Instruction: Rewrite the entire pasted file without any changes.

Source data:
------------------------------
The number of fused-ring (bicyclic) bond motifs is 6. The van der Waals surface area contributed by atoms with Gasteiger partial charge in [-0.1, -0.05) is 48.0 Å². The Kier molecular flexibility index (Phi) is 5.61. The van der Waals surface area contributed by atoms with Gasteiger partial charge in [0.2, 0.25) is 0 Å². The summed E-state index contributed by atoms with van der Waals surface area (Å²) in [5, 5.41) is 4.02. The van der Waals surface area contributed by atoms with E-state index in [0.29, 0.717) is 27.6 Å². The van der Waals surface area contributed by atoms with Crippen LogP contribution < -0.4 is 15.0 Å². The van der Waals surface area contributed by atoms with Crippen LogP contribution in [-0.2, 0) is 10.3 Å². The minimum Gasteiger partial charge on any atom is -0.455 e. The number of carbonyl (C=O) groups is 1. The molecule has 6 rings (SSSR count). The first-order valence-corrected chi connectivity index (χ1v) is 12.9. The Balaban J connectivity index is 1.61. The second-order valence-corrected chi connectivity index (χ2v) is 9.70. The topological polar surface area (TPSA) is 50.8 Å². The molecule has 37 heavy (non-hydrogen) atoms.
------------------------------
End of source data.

The number of fused-ring (bicyclic) bond motifs is 6. The van der Waals surface area contributed by atoms with Gasteiger partial charge in [-0.1, -0.05) is 48.0 Å². The Kier molecular flexibility index (Phi) is 5.61. The van der Waals surface area contributed by atoms with Gasteiger partial charge in [0.2, 0.25) is 0 Å². The summed E-state index contributed by atoms with van der Waals surface area (Å²) in [5, 5.41) is 4.02. The van der Waals surface area contributed by atoms with E-state index in [0.29, 0.717) is 27.6 Å². The van der Waals surface area contributed by atoms with Crippen LogP contribution < -0.4 is 15.0 Å². The van der Waals surface area contributed by atoms with Crippen LogP contribution in [-0.2, 0) is 10.3 Å². The minimum Gasteiger partial charge on any atom is -0.455 e. The number of carbonyl (C=O) groups is 1. The molecule has 6 rings (SSSR count). The first-order valence-corrected chi connectivity index (χ1v) is 12.9. The Balaban J connectivity index is 1.61. The second-order valence-corrected chi connectivity index (χ2v) is 9.70. The topological polar surface area (TPSA) is 50.8 Å². The molecule has 37 heavy (non-hydrogen) atoms.